20070917003717312 - " E p C E 1 U" ~ 6 p ^ v t C E...

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Unformatted text preview: " * E * -- * p C E 1 U" ~ * 6 p ^ v t @ C E ~ * ~ v 4 * 1 U" ` 1U h p ^ v * t * Chapter 1 Introduction to Management and Organization Case Applicationh Sweet Music Team-based exerciseh Characteristics of Good Managers Debate: Is Management a Science or an Art? Chapter 2 Management Yesterday and Today Case Applicationh Timbuk2 Designs Team-based exercise: How to Increase Efficiency and Effectiveness Chapter 3 Planning Section 1 Decision-Making: The Essence of the Manager's Job Case Applicationh C.F.Martin Guitar Company or Framing a Good Decision Team-based exercise: A Good/Bad Decision-making Experiences Section 2 Foundations of Planning Managerial Simulation: Develop Goals of a Project Chapter 4 Organizing Section 1 Organizational Structure and Design Case Application: In the Know Role-playing: Effective or Ineffective Delegating Chapter 5 Leading Section 1 Motivating Employees Case Application: Is This Any Way to Motivate Employees Section 2 Leadership Role-playing: A Effective Leader Chapter 6 Controlling Case Application: Niku Corporation I v 1 U " 0 1U " ~ v ~ v j p ^ v t ----0 -- * p C E C E C E ` C * \ * D * O * C E @ , @ C E " 7 @ * \ * O * , Sweet Music, Timbuk2 Designs, C.F.Martin Guitar Company, Framing a Good Decision, In the Know, Is This Any Way to Motivate Employees~a J v I v o eC -- v p nU " 1 U" "1 U "1 " 6 -- v p nU " 1 U" 1 U "` 1 ~ a . v I v o , ---- 3h 4a 5 i 0 0 A0 0 n U" / ~ v ~ v K p ^ v t h ~ v ~ v K p ^ v t h -- v p nU " 1 U" 1 U "` 1 U Characteristics of Good Managers, A Good/Bad Decision-making Experiences, Effective or Ineffective Delegating, h h ----0 -- v p nU " 1 U" 1U " , `1 U ~ a J v I v , ----U " 1U " "" 1 "U" P ~ v ~ v " 5i0 @ 0 A 0 U" U , ----1 -- v p C n" U" 1U " ` 1 U" ^ a~ J v I v o ^ v (A Effective Leader)h h ---- ""0 n " 0 5 "CEO"h I v ----@ 0 C 0 "n 0 -- * pnU " [ -- Ͼ v p nU " U" 1U " `1 U 1 ` J v 1 2 3O v C I " 0 h 10 h 6 h 3 ~ a J v I v "Is Management a Science or an Art?" I " "v 1 C " 0 1U " ~ v a " " 5 i0 0A 0 h 1 1 C E 1U " " " v ~ * ~ v K 0 A@ @ nU " Z h 2 1 C E 1U " ~ v ~ * ~ v K a 7 i0 0 0 h 3 1 C E 1U " ~ v 1 C E @ 1U " ~ v ~ h 4 1 C E 1U " ~ v ~ * ~ v K ~ * ~ v K h ~ v j 0n U " ~ v j p ^ v t -- v p nU" ~ v B p ^ v t 0n U " OE ~ v B v / ~ v B p ^ v t p ^ v t V p ^ v h p ^ v h p ^ v p ^ v p ^ v h h t t t t h t p ^ v t I." TeamBased Exercise 1 T i t l e : Is your college instructor a manager? Discuss in terms of Fayol's management functions, Mintzberg's managerial roles, Katz's skills, the systems perspective, and the contingency perspective. T e a c h e r ' s A n a l y s i s (From Stephen P.Robbins) A college instructor would generally not fall within the definition of a manager when utilizing Fayol's managerial functions. This is because the relationship between instructors and students. Students are not employees but, more appropriately, clients. In fact, in some cases, an instructor may have little say about the course content or how it is to be taught. In these instances, the instructor clearly makes few decisions. Regardless, college instructors, in their position as teacher (in contrast to a position such as department head) are not managers. In terms of Mintzberg's managerial roles, college instructors are perhaps involved in some ways in the interpersonal, informational, and decisional roles. For example, a college instructor could be seen as a liaison (interpersonal role), a monitor and disseminator (both informational roles), and a disturbance handler and negotiator (both decisional roles). Looking at Katz's skills, college instructors obviously need a lot of technical skills--in this case, knowledge about the latest research and conceptual developments in a particular discipline. They also need significant human skills as they deal with their students. To a limited extent, the instructor might need to utilize conceptual skills as courses are planned or discussed. From the systems perspective, the college instructor could be seen as responsible for coordinating the inputs (students, lecture material, classroom equipment, and so forth), processing them through some form of educational presentation (lecture, multimedia presentation, Internet-based instruction, and so forth), in order to produce outputs (student knowledge of a particular discipline, skills in a particular area, and so forth). Using the contingency perspective, the college instructor would have to look at the various situational variables (who is in class on a particular day, the arrangement of the classroom, available material or equipment, and so forth) in order to most effectively and efficiently do his or her job. Student's Analysis M a n a g e m e n t I s s u e : Is your course instructor a manager? R o b b i n s ' V i e w p o i n t : The course instructor is not a manager. The teacher is a worker while the students are a kind of clients. O u r V i e w p o i n t : The course instructor is a manager in China. Our Statements: At first we want to point out that Robbins and us analyze this problem in different background.Most of American schools are privately run and there has president, vice present, headmaster, teachers, students and so on. However, in China, almost all the schools are public owned. So we haven't anybody who can make profit through the school. To the contrast, the main objective of Chinese schools is not to make profit but cultivate talents to serve our country. Also, we don't think the client presented in the standard answer is appropriately used here. Because in traditional business way, client is defined as the person who uses money to buy specific commodities or service, they don't have the responsibility to cooperate with the teacher and finish the work or assignment they are told to. So, from this point we can see the distinct difference between the student and client. Anyway we admit that receiving knowledge in school is also a kind of enjoying service, but after the service, we are not the socalled clients any more but product, because we have received something different, and we are changed by it. So, the students are definitely not client. Consequently, we will support our statements from the definition of management, managerial functions, managerial roles, skills, the system perspective, and the contingency perspective. What is organization and what is manager? According to Robbins, organization is a deliberate arrangement of people to accomplish some specific purpose while manager is someone who works with and through other people by coordinating their work activities in order to accomplish organizational goals. As for our parts, the teacher should be the manager, and teachers and students compose an organization. This organization has a define purpose and it contains more than 2 persons, so management is needed here. The teachers take charge in this system, they plan, organize, lead and control, and they cooperate with the students to achieve the goal--to make the students assimilate the knowledge. Firstly, we will discuss this problem in the terms of managerial functions with example of our Ms Yu. In the first chapter, Ms Yu wanted to give us an introduction of management, in order to achieve this goal; Ms Yu developed a series of plans and also made PowerPoint to help our understanding. The process of this preparation matches the definition of planning. And in the class and after class, Ms Yu would give us some problems to discuss and solve. We can regard these problems as teaching tasks. And she should decide that how the tasks are grouped, the final decision would be reported to whom, this work is a kind of organizing. Then as a teacher, one of the most important things is to motivate students' spirit so that we can grasp the content in the class such as question--answer, doing presentation, etc. when Ms Yu did this, which means she is implementing leading function. Furthermore, after the work being done, Ms Yu would compare our answers with the standard answer, if we made some mistakes during the procession; she assumes the responsibility to correct us. This matches the features of controlling function. Then we will discuss about the managerial roles. As a manager, the teacher should take the roles as interpersonal, informational and decisional. The most important role a teacher plays may be the informational ones. The reality of a teacher's work is to transmit the knowledge to her students and make sure they can assimilate it. So the teacher's job is much like the disseminator and the monitor in Mintzberg's managerial roles. And the necessary roles a teacher should play are the interpersonal ones. Teaching is not equal to giving information, is should also include cooperating with them, taking care of their academy works as well as their mental health. Here a teacher may be the manager who plays the interpersonal roles. The teacher should also plays the decisional roles; she should decide which part of the course is more important and how to be taught in details. Thirdly, in the terms of managerial skills: any instructor should have basically knowledge and proficiency in certain specialized in order to be a qualified teacher, such as math, English sociology and so on. That is technical skills. As for human skills, during the teaching process, a instructor, no doubt that a instructor may involve to deal with the students and other level mangers or operatives directly or indirectly, so that a instructor can communicate, motivate, lead, and inspire enthusiasm and trust. That is the human skills. In order to make his students to adapt to the society, to meet the society requirements, to be more competitive, any responsible instructor should see, the class that is an organization as a whole, understand the relationships among various different organizations, and visualize the class fits into its broader environment and the development of the society. That is the conceptual skills. . Fourthly, In the terms of systems perspective: we can consider the class as a system .The students who just step into the campus, the teaching equipments, teaching faculty, the money put into the teaching process, the collected information related to a certain major are, to some extent, inputs. While after the hard working of instructors' management measures and nonmanagerial activities, the cooperation between the students and instructors, etc, the inputs are transformed into the outputs. Also during this course, students become professionals and can devote his knowledge, skills, and ideology to serving the society. The instructors can boost his teaching level and some other staffs in this organization become more and more mature and experienced. Even to the universities especially the private universities, they can gain fruitful financial revenue. There are kinds of outputs. During the dynamic course, in order to make the students adapt to the society more flexibly, to ensure all the staffs to coordinate to the reform and changes of the environments and teaching, to make all the members in the systems to be more qualified, some feedbacks are essential and some modulations are necessary and vital to the systems. Consequently, the whole teaching process become interactive, dynamic, circulated, which certainly is an open system. In addition, from Contingency Perspective; we hold that teacher is a manager from the following five aspects. 1- organizations are different (the size of class; the tape of class is different) 2- facing different circumstances or contingencies (social-need is changing; education system is reforming; equipment is improving and the character, philosophy and interest of students are various) 3- requiring different ways of managing (debate, argument, discussion, other method) (Different languages, various communicated ways) 4- contingency variable (in different time to take different measures) (in different place to take different measures) 5- the primary value -stresses (there are no simplistic or universal rules, every class has different rules and the rules is changing as the changing of the environment) Due to the evidences above, we can get enough reasons to evident our opinion. Different ways of managing are required in different organizations and different circumstances and the teacher use this perspective so skillfully and correctly, so we get the result. There is no doubt that our course instructor is a manager. TeamBased Exercise 2 This exercise asks students, in small groups, to develop a list of characteristics that make individuals good managers. Then for each characteristic, the students are to identify which management function it falls under. Before the in-class group activity, have each student identify three managers they have worked with (this could be a current or previous boss, a family member they have watched closely, or even themselves in managerial roles). Then for each of the three managers, have the student identify a minimum of three characteristics that made the individual a good manager and at least one characteristic that needed changing. Then have the students identify the management function each good characteristic and each "bad" characteristic falls under. Have the students bring these lists to class to work with in a group. In the group setting, have the students compile a comprehensive list of "good" manager characteristics and a list of "bad" manager characteristics. Also, have them identify the management function of each characteristic. When all of the group-compiled lists are completed, have the students make a prediction on what management function will be identified the most often and which function will be identified the least. Finally, going around the room, share group results, and see if management function predictions were correct. II.X v Case Framing a Good Decision The frames aren't just around the artwork anymore at the Museum of Modern Art (MoMA) in New York City. As the museum began a major remodeling and expansion construction project, the wisdom of that decision was raising questions. MoMA (www.moma.org), a not-for-profit educational institution, is supported by admission and membership fees, sales of publications and services, and of course, contributions from wealthy donors. It was founded in 1929 by three private citizens who were determined to make modern and contemporary art available to the public. MoMA was the first museum to devote its art program and collection entirely to the modern movement. And the quality and diversity of the museum's current collection offers visitors a unique and unparalleled overview of modern and contemporary art. Early in the 1990s, museum director Glenn Lowry and museum trustees decided that MoMA should not be "a shrine to the twentieth century but rather a vital, forward-looking institution committed to the art of the present as well as to the great achievements of the modern tradition." With this guiding philosophy, the decision was made to expand the museum's facilities and radically alter its exhibit space. Their rationale was that the museum needed more and better-designed space to accommodate its various existing functions as well as new and different space to meet the challenges of the future and to better articulate its programs devoted to education about and celebration of modern art. To accomplish these lofty goals, MoMA's decision makers directed that the planned expansion and renovation result in a building that would showcase the best of modern art in the most compelling way possible, respect the work of a diverse professional staff, and make judicious use of the institution's resources, both in the long run and in day-to-day operations. They wanted a building that would be both an example of great architecture and a great museum as well. With the completion of the new space in late 2004 or early 2005, they hoped to attract a million more visitors, or 2.5 million total, annually. Fulfilling this dream wouldn't be easy. Since the decision to expand was made in the early 1990s, costs of everything from real estate to construction have skyrocketed. (Costs for the entire project are estimated at $650 million.) Since MoMA's endowment is relatively small (a mere $387 million as compared to the Metropolitan Museum of Art's endowment of more than $1 billion), managers have had to look for alternatives. One decision they made was to pursue a for-profit joint business venture ----a Web site selling everything from coffee cups to furniture----with the Tate Gallery in London. Some people felt that the move demeaned the integrity of the museum and created controversy among staffers, an allegation that MoMA officials, of course, denied. And then there's MoMA's relationship with its "trustees"----individuals who donate large sums of money and are "rewarded" with a seat on the prestigious museum board. To fund the expansion, museum officials have sought contributions from current and potential trustees, a common practice for not-for-profit organizations during a major fund-raising campaign. Despite the concerns, MoMA does have a solid financial history and had a budget surplus for five years in the last years of the 1990s. However, wealthy donors will be paying off their pledges for years and if the museum needs additional cash for any reason, it's not going to have many places to turn. The construction project itself has turned out to be more complicated than originally planned. When the project was first proposed, its cost was a modest $200 million for about 30 percent more space, and the museum itself was expected to remain open throughout the entire process (estimated to be about 18 months). However, initial blueprints were quickly shoved aside for more aggressive plans. The architectural design by influential Japanese architect Yoshio Taniguchi increases the museum space by 50 percent and is slated to take 48 months to complete. Rather than staying open throughout the process, managers decided to temporarily transfer a major portion of the museum's operations to a former Swingline stapler factory in Queens. Being in a section of the city not considered as glamorous as its midtown location, attendance (and revenues) could suffer, and after completion, there's no guarantee that the new facility will attract the hoped-for additional visitors. Concerns about the viability of the proposed project led MoMA's managers to cut some costs ----$50 million from the architects' budget and by using lesser-quality construction materials. However, Director Lowry says that MoMA is not taking on too much with this expansion. His goal unapologetically remains, "To be the No.1 modern museum in the world." Sources: Information from MoMA's Web site (www.moma.org), August 28,2000; and D. Costello, "Museum of Modern Art's Ambitious Expansion Plan Faces Trouble," Wall Street Journal, June 7, 2000, pp. B1+. QUESTIONS 1. What types of problems and decisions do you see MoMA managers dealing with in this story? Explain your choices. 2. Explain how each of the following might have been used in the decisions that had to be made in pursuing the museum expansion: (a) perfectly rational decision making, (b) boundedly rational decision making, (c) intuition. 3. Would you characterize the conditions surrounding MoMA's expansion decision as conditions of certainty, risk, or uncertainty? Explain your choice. ANSWERS 1. What types of problems and decisions do you see MOMA managers dealing with in this story? Explain your choices. The problems that the managers are dealing with in this story have characteristics of poorly structured ones. They're poorly structured in that the problems are new or unusual and for which information is ambiguous or incomplete. The museum personnel have not undergone a project of the size and complexity such as this expansion. And even just since beginning the project, many previously agreed-upon aspects of the project, that is, architectural design and construction costs, have changed dramatically. Because the problems are poorly structured, managers have to use nonprogrammed decisions. How might each of the following be used in the decisions that had to be made in pursuing the museum expansion: (a) perfectly rational decision making; (b) boundedly rational decision making; and (c) intuition? Perfectly rational decision making might be used as the company decided on quantifiable problems that had a limited number of possible outcomes, such as what admission price to charge after the museum reopens with its expanded space. Boundedly rational 2. decision making might best be used as managers made construction, relocation, or funding procurement decisions. Intuitive decision making might best be used as the company's decision makers decided on a whether or not the museum clientele will support a museum whose stated mission is "To be the No. 1 modern museum in the world." 3. Would you characterize the decision conditions surrounding MOMA's expansion decision as certainty, risk, or uncertainty? Explain your choice. The decision conditions surrounding the MOMA expansion are best characterized as uncertainty. In other words, the managers face decision-making situations where the choice of alternatives is influenced by the limited amount of information available. ...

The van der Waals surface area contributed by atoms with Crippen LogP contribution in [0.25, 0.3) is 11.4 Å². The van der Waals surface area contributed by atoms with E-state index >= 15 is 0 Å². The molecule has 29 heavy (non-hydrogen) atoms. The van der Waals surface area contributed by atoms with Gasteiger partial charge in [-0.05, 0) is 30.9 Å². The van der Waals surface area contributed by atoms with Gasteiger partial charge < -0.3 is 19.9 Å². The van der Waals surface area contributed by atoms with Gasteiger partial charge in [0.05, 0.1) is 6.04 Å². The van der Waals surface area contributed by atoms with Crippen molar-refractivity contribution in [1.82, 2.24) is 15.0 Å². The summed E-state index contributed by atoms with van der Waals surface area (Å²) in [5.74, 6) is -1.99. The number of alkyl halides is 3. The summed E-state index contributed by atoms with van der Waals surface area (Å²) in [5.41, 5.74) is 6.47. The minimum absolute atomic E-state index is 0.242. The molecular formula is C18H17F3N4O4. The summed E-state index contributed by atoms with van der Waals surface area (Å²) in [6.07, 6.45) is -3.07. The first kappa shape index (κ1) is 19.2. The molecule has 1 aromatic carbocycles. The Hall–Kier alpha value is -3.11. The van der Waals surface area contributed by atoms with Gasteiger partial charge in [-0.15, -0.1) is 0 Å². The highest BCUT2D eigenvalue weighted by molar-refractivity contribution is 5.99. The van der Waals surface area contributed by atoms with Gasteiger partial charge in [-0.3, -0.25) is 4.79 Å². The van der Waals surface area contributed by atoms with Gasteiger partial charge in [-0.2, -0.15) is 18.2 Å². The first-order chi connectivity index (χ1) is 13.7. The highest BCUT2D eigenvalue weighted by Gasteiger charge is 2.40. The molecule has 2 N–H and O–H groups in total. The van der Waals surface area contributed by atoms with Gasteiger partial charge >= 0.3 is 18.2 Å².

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This note was uploaded on 10/21/2009 for the course FSD 6789 taught by Professor Vinh during the Spring '09 term at ITT Tech Flint.